Movies This Week: May 10-16, 2013


How to Survive a Plague

It's not a banner week for new releases. Ardent Baz Luhrmann groupies may revel in his loud and gaudy take on The Great Gatsby. But the other new films -- a draggy period piece about Renoir, an artsy but lackluster comic drama about escaping one's past and a rom-com that bravely goes where many have gone before (don't they all?) -- make for a yawning time at the cinema.

Not to worry, film fans. As usual, Slackerwood's friends at the Austin Film Society offer some interesting alternatives. The AFS Spotlight on John Cassavetes series kicks off today with A Woman Under the Influence, the great director's 1974 drama starring a devastating Gena Rowlands as a woman who breaks down under life's pressures and Peter Falk as her well-meaning but loutish husband. The film screens tonight and Sunday at the Marchesa Hall and Theatre.

AFS also presents an Essential Cinema screening of revered Italian filmmaker Michelangelo Antonioni's Red Desert on Tuesday at the Marchesa. One of Antonioni's most memorable films, this classic 1964 drama captures an alienated woman's existential angst as she tries to survive in a bleak industrial landscape.

Political activists and documentary fans shouldn't miss How to Survive a Plague (pictured above), a gripping look at ACT-UP and TAG, two activist groups that worked tirelessly to expedite drug tests and find treatments for HIV-AIDS. How to Survive a Plague screens Wednesday, also at the Marchesa (a very busy venue these days).

Mom might appreciate a little appreciation on Mother's Day, so why not take her to brunch and a movie? You can do both at once courtesy of the Alamo Drafthouse. If mom is the more traditional sort, she might enjoy The Sound of Music and a brunch menu inspired by the film at the Alamo Slaughter Lane. Is her view of Mother's Day is a bit snarkier? Then Mommie Dearest at the Alamo Ritz (with free wire hangers for the audience) might be more her style. If brunch is too early, Alamo Lake Creek is serving the 1994 version of Little Women along with afternoon tea (organic, but of course).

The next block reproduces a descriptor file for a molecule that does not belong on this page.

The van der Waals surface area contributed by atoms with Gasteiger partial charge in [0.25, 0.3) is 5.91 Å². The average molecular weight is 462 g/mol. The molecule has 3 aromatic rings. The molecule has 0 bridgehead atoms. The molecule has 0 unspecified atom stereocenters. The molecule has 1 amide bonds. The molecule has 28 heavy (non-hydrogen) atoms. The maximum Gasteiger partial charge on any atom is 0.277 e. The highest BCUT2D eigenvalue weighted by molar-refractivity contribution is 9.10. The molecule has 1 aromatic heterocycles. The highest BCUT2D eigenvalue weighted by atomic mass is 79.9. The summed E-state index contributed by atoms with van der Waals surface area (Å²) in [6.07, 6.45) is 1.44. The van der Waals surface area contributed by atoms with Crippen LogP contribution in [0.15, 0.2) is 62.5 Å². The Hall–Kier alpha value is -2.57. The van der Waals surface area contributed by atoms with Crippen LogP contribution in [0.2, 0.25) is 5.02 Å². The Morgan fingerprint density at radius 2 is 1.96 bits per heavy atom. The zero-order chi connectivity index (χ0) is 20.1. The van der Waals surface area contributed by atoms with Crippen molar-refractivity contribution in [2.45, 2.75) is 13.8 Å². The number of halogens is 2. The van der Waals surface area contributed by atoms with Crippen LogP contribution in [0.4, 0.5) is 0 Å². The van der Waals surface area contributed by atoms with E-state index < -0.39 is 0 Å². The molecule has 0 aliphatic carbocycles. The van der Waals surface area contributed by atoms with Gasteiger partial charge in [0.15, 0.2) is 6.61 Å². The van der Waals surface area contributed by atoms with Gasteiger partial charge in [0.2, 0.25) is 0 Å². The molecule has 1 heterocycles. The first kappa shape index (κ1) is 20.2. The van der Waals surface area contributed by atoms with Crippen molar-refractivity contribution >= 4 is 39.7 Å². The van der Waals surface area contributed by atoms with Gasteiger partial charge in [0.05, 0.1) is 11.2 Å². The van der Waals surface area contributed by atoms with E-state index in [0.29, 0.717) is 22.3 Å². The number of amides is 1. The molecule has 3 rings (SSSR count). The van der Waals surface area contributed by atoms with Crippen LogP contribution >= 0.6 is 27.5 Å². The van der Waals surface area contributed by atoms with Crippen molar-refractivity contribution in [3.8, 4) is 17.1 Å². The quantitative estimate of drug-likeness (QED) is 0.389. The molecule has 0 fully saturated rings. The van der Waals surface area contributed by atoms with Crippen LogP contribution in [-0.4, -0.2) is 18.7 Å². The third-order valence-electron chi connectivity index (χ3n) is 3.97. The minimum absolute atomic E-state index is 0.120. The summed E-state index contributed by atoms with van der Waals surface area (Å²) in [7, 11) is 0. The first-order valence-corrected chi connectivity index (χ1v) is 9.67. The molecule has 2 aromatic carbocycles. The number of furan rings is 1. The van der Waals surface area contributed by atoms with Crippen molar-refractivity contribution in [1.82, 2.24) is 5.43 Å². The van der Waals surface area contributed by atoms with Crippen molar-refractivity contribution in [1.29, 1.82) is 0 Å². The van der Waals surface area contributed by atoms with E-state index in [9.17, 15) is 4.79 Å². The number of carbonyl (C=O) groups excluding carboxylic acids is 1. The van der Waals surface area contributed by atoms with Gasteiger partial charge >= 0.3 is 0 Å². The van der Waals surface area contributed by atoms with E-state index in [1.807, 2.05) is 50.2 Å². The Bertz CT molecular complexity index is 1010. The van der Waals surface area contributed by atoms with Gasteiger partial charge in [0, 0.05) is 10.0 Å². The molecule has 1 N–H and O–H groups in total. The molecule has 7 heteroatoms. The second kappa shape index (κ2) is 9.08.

Movies We've Seen

The Great Gatsby -- Are Baz Luhrmann and F. Scott Fitzgerald's classic novel a good match? Yes and no -- I found Luhrmann's adaptation of this cautionary 1920s tale of greed and decadence to be intriguing and watchable but generally overblown. The garish 3D visuals, hyperactive pacing and odd (but oddly suitable) modern soundtrack often clobber what should be a character-driven story. Fans of Luhrmann's gloriously unsubtle style won't be disappointed, but fans of the novel may be. Look for my review this weekend. (wide)

Renoir -- In this lush French drama set in 1915, Impressionist painter Pierre-Auguste Renoir's son Jean returns to his French Riviera home to recover from his war wounds. The elder Renoir's latest model, Andrée, inspires both father and son. Debbie has mixed feelings about the film, saying in her review that while it may appeal to Renoir's fans, "with a running time of almost two hours, the film suffers from a lack of brevity with not much happening throughout much of the film." (Arbor)

Other Movies Opening in Austin

Arthur Newman -- Colin Firth and Emily Blunt star in this story of a man who fakes his own death, assumes a new identity and meets a woman who also tries to leave her past behind. (Arbor)

Peeples -- Sparks fly in this romantic comedy when a man crashes a wealthy family's reunion in the Hamptons to ask for a woman's hand in marriage. The cast (Craig Robinson, Kerry Washington) is excellent, but the limited critical response has been so-so. (wide)